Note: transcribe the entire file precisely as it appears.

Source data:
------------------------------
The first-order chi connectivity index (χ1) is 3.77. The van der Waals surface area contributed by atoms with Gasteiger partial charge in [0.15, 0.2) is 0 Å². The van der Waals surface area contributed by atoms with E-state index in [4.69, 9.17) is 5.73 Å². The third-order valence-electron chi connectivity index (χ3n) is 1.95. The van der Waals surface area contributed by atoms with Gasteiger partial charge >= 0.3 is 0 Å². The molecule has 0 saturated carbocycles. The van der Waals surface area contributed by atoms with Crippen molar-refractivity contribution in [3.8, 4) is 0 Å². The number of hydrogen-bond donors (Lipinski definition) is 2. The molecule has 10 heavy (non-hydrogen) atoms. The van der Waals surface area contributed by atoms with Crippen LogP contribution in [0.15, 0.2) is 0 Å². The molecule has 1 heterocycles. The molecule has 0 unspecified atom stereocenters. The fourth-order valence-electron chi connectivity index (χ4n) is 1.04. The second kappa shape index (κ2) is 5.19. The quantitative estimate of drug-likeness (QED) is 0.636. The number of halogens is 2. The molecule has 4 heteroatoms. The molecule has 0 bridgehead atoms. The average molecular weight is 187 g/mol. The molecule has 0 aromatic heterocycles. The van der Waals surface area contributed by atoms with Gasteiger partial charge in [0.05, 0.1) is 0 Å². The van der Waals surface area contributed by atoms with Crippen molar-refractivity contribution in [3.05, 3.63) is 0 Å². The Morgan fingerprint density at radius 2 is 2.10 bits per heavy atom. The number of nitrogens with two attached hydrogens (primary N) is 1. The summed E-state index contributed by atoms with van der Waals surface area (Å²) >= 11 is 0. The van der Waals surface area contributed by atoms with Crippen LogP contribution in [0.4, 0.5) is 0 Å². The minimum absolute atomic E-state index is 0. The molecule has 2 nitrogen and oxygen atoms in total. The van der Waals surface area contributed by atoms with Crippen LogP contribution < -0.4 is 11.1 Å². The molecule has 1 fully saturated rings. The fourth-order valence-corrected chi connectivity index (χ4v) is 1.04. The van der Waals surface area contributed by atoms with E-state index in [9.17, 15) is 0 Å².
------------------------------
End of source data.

The first-order chi connectivity index (χ1) is 3.77. The van der Waals surface area contributed by atoms with Gasteiger partial charge in [0.15, 0.2) is 0 Å². The van der Waals surface area contributed by atoms with E-state index in [4.69, 9.17) is 5.73 Å². The third-order valence-electron chi connectivity index (χ3n) is 1.95. The van der Waals surface area contributed by atoms with Gasteiger partial charge >= 0.3 is 0 Å². The molecule has 0 saturated carbocycles. The van der Waals surface area contributed by atoms with Crippen molar-refractivity contribution in [3.8, 4) is 0 Å². The number of hydrogen-bond donors (Lipinski definition) is 2. The molecule has 10 heavy (non-hydrogen) atoms. The van der Waals surface area contributed by atoms with Crippen LogP contribution in [0.15, 0.2) is 0 Å². The molecule has 1 heterocycles. The molecule has 0 unspecified atom stereocenters. The fourth-order valence-electron chi connectivity index (χ4n) is 1.04. The second kappa shape index (κ2) is 5.19. The quantitative estimate of drug-likeness (QED) is 0.636. The number of halogens is 2. The molecule has 4 heteroatoms. The molecule has 0 bridgehead atoms. The average molecular weight is 187 g/mol. The molecule has 0 aromatic heterocycles. The van der Waals surface area contributed by atoms with Gasteiger partial charge in [0.05, 0.1) is 0 Å². The van der Waals surface area contributed by atoms with Crippen molar-refractivity contribution in [3.05, 3.63) is 0 Å². The Morgan fingerprint density at radius 2 is 2.10 bits per heavy atom. The number of nitrogens with two attached hydrogens (primary N) is 1. The summed E-state index contributed by atoms with van der Waals surface area (Å²) >= 11 is 0. The van der Waals surface area contributed by atoms with Crippen LogP contribution in [0.4, 0.5) is 0 Å². The minimum absolute atomic E-state index is 0. The molecule has 2 nitrogen and oxygen atoms in total. The van der Waals surface area contributed by atoms with Crippen LogP contribution < -0.4 is 11.1 Å². The molecule has 1 fully saturated rings. The fourth-order valence-corrected chi connectivity index (χ4v) is 1.04. The van der Waals surface area contributed by atoms with E-state index in [9.17, 15) is 0 Å².